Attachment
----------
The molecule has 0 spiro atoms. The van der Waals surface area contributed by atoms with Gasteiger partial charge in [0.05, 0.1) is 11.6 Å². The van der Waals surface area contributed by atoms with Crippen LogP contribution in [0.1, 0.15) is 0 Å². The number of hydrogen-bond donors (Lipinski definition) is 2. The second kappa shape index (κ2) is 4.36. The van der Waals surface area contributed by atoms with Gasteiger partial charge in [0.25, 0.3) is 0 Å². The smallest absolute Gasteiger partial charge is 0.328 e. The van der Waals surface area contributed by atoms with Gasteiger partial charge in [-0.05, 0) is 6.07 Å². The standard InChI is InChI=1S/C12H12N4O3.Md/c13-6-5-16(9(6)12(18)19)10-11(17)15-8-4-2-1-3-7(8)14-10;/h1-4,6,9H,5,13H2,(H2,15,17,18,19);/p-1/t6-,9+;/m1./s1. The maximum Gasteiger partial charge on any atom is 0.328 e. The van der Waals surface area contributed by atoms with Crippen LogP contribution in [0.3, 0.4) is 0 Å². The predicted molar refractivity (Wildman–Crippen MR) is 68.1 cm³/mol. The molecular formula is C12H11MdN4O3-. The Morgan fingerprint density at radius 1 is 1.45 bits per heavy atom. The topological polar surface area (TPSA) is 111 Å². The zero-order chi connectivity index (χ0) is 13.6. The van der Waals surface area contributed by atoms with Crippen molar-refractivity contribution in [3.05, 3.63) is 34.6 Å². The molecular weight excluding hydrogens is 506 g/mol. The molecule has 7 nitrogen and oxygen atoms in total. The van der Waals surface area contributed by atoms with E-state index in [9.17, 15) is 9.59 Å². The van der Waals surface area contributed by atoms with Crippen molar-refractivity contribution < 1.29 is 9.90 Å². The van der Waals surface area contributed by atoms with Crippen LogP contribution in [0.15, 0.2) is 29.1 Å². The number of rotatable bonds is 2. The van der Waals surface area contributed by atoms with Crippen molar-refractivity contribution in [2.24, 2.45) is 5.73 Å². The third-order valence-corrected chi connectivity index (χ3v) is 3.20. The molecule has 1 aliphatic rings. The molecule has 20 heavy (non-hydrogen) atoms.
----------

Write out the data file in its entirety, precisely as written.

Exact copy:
The molecule has 0 spiro atoms. The van der Waals surface area contributed by atoms with Gasteiger partial charge in [0.05, 0.1) is 11.6 Å². The van der Waals surface area contributed by atoms with Crippen LogP contribution in [0.1, 0.15) is 0 Å². The number of hydrogen-bond donors (Lipinski definition) is 2. The second kappa shape index (κ2) is 4.36. The van der Waals surface area contributed by atoms with Gasteiger partial charge in [0.25, 0.3) is 0 Å². The smallest absolute Gasteiger partial charge is 0.328 e. The van der Waals surface area contributed by atoms with Gasteiger partial charge in [-0.05, 0) is 6.07 Å². The standard InChI is InChI=1S/C12H12N4O3.Md/c13-6-5-16(9(6)12(18)19)10-11(17)15-8-4-2-1-3-7(8)14-10;/h1-4,6,9H,5,13H2,(H2,15,17,18,19);/p-1/t6-,9+;/m1./s1. The maximum Gasteiger partial charge on any atom is 0.328 e. The van der Waals surface area contributed by atoms with Crippen LogP contribution in [0.3, 0.4) is 0 Å². The predicted molar refractivity (Wildman–Crippen MR) is 68.1 cm³/mol. The molecular formula is C12H11MdN4O3-. The Morgan fingerprint density at radius 1 is 1.45 bits per heavy atom. The topological polar surface area (TPSA) is 111 Å². The zero-order chi connectivity index (χ0) is 13.6. The van der Waals surface area contributed by atoms with Crippen molar-refractivity contribution in [3.05, 3.63) is 34.6 Å². The molecular weight excluding hydrogens is 506 g/mol. The molecule has 7 nitrogen and oxygen atoms in total. The van der Waals surface area contributed by atoms with E-state index in [9.17, 15) is 9.59 Å². The van der Waals surface area contributed by atoms with Crippen molar-refractivity contribution < 1.29 is 9.90 Å². The van der Waals surface area contributed by atoms with Crippen LogP contribution in [0.15, 0.2) is 29.1 Å². The number of rotatable bonds is 2. The van der Waals surface area contributed by atoms with Crippen molar-refractivity contribution in [2.24, 2.45) is 5.73 Å². The third-order valence-corrected chi connectivity index (χ3v) is 3.20. The molecule has 1 aliphatic rings. The molecule has 20 heavy (non-hydrogen) atoms.